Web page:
On Fri, May 01, 2015 at 03:04:51PM +0800, Julian Elischer wrote:
> if you are interested in readdir(3), seekdir(3) and telldir(3) then
> you should look at
> this patches around a problem in seekdir() that breaks Samba.
> Seekdir(3) will not work as expected when files prior to the point of
> interest in directory have been deleted since the directory was opened.
> Windows clients using Samba cause both these things to happen, causing
> the next readdir(3) after the bad seekdir(3) to skip some entries and
> return the wrong file.
> Samba only needs to step back a single directory entry in the case
> where it reads an entry and then discovers it can't fit it into the
> buffer it is sending to the windows client. It turns out we can
> reliably cater to Samba's requirement because the "last returned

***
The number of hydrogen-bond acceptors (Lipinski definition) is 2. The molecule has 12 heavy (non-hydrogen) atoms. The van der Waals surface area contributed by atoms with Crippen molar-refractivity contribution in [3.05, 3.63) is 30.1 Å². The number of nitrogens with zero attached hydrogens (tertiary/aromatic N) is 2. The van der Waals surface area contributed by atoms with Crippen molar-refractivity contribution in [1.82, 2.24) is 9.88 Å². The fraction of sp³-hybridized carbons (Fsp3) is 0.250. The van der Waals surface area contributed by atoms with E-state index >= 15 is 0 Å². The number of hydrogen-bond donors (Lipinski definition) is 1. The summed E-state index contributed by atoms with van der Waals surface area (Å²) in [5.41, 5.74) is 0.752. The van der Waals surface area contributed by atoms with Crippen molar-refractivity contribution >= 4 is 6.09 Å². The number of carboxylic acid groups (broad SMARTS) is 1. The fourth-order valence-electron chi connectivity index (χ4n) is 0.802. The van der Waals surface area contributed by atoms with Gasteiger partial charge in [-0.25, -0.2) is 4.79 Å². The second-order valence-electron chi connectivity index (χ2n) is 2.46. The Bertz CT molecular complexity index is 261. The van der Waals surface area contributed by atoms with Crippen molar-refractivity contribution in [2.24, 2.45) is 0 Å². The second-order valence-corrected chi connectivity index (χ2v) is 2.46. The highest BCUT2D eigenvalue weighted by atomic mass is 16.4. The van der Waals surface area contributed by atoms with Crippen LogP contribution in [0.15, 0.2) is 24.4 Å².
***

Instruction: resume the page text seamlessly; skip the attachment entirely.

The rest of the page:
> element" is always still in memory, so with a little care, we can
> set our filepointer back to it safely. (once)
> seekdir and readdir (and telldir()) need a complete rewrite along with
> getdirentries() but that is more than a small edit like this.
Can you explain your expectations from the whole readdir() vs. parallel
directory modifications interaction ? From what I understood so far,
there is unlocked modification of the container and parallel iterator
over the same container. IMO, in such situation, whatever tweaks you
apply to the iterator, it is still cannot be made reliable.
Before making single-purpose changes to the libc readdir and seekdir
code, or to the kernel code, it would be useful to state exact behaviour
of the dirent machinery we want to see. No, 'make samba works in my
situation' does not sound good enough.
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